Benjamin Graham noted that successful investing requires the “patience to wait for opportunities that may be spaced years apart.” But once those moments arise, it also demands the discipline to stick with them as they unfold over time. That’s a crucial point today’s investors need to remember.
After waiting fifteen painstaking years for value to start outpacing growth—which began to take place at the start of last year—some investors are already turning their backs on the nascent rebound. As interest rates have normalized, you hear conversations where people wonder out loud if they’ve missed the rally. You see this in headlines, such as this one from CNBC: “It’s Too Late to Chase Value, So Get Into Growth Stocks Instead…” You can also glean this from fund flow data.
In November, the exchange-traded fund with the biggest net inflows was Invesco QQQ Trust ("QQQ"), which holds some of the largest growth stocks by tracking the Nasdaq 100 Index, nearly half of which are tech. Never mind that QQQ was down more than 25% over the past year through Nov. 30. By contrast, the ETF with the single-biggest outflows was Vanguard Value ETF, despite generating positive returns over the past 12 months.
The same thing took place shortly after the bursting of the dotcom bubble in 2000, when small value began to outshine mega-cap growth. A mere year into the tech wreck, some investors who felt late to the value cycle assumed they missed their window and chose instead to bet on large growth stocks, which they mistakenly assumed were bargains just because their share prices had fallen.
That turned out to be a loser’s bet. Those who invested in stocks found in the Standard & Poor’s 500 Information Technology® Index a year into the 2000 bear lost 29% cumulatively over the next five years. By contrast, those who remained patient and continued to invest in small-cap value gained 89%, based on the Russell 2000 Value® Index from the start of 2001 through 2005.
For today’s investors wondering if it’s too late to embrace value, that experience should offer an important clue. Growth and value tend to take turns leading the market, but the cycles often last years, not days.
It also highlights an important point: Value investing and “buying on the dips” are not the same thing. Just because popular growth stocks that were once the market’s darlings are down considerably from their peak doesn’t mean they’re cheap. Or cheap enough to make them worth buying. They likely have more room to fall.
Looking back at 2000, investors who bought beaten-down growth stocks on the dip were not thinking like true bargain hunters. As the father of value investing noted, the intelligent investor focuses on the fundamentals and is always conscious of building in a margin of safety to their strategy, a theme that is reflected in Heartland’s 10 Principles of Value Investing®.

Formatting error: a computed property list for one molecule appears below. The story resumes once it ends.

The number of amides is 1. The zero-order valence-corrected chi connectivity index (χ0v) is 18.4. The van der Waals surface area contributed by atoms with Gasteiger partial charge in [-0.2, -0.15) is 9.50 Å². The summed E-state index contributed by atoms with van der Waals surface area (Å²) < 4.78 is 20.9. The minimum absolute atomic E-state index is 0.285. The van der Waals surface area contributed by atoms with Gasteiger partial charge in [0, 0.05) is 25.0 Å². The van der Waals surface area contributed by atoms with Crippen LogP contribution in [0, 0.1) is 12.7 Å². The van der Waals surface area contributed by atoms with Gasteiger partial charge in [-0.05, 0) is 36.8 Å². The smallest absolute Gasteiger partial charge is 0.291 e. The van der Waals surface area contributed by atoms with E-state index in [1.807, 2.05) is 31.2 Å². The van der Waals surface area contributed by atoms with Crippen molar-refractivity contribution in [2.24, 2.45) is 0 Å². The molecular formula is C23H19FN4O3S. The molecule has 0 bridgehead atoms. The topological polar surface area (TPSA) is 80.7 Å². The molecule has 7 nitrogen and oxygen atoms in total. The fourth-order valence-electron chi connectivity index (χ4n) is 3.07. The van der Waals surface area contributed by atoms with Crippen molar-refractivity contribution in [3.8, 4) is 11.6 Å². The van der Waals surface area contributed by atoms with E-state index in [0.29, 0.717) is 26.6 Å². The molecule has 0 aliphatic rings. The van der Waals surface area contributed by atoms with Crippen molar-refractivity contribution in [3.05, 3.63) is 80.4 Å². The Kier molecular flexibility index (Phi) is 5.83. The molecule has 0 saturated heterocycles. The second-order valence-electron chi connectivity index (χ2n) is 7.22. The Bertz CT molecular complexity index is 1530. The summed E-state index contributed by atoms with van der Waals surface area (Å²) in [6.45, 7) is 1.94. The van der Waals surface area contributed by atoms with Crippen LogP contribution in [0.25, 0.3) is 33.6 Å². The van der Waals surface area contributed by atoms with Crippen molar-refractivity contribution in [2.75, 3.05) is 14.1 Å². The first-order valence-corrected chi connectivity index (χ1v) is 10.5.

At the end of 2000, small- and mid-cap value were still more attractively priced than large-cap growth, even after tech’s big losses. For instance, the S&P 500 Information Technology sector’s earnings yield—which measures the earnings per share generated by an investment divided by the price per share—stood at 3.1%. That was well below the 7.4% earnings yield for the Russell 2000 Value Index (see table below).
Source: FactSet Research Systems Inc. and U.S. Department of the Treasury, data as of 12/31/2000 and 10/31/2022. The data in this chart represents the earnings yield and the market risk premium (MRP) for the Russell Midcap Value Index, Russell 2000 Value Index, S&P 500 Index, and the S&P 500 Information Technology Index (“Tech Index”). The market risk premium (MRP) is defined as the additional return that’s expected on an index or portfolio of investments above the given risk-free rate. In the chart above, the MRP is calculated by subtracting the 10-Year Treasury rate from the earnings yield of each Index, as of the stated date. All indices are unmanaged. It is not possible to invest in an Index. Past Performance does not guarantee future results.
Perhaps if Tech Index's earnings yield had been higher than the interest rate paid by “risk free” assets like Treasury bills, they might have had some appeal. But that wasn’t the case. Tech Index's earnings yield in December 2000 was 2 percentage points lower than what T-bill were paying; in other words, its “market risk premium” was negative. Why would anyone bet on an investment exposing them to heightened market risks when they could earn more from riskless cash? An important point to consider as we come out of a prolonged period of abnormally low rates.
Fast forward to today — impatient investors who are thinking about buying beaten-down growth stocks should consider that the situation may be similar to the dotcom bubble era. The market risk premium for tech stocks is again negative. Meanwhile, with earnings yields of 10.5% and 7.4%, respectively, for stocks in the Russell 2000 Value and Russell Midcap Value Indexes look far more attractive than large-cap tech, even after the 2022 slide.
This emphasizes why investors must avoid acting on gut instinct and instead focus on the fundamentals, especially at a time when market risks are on the rise.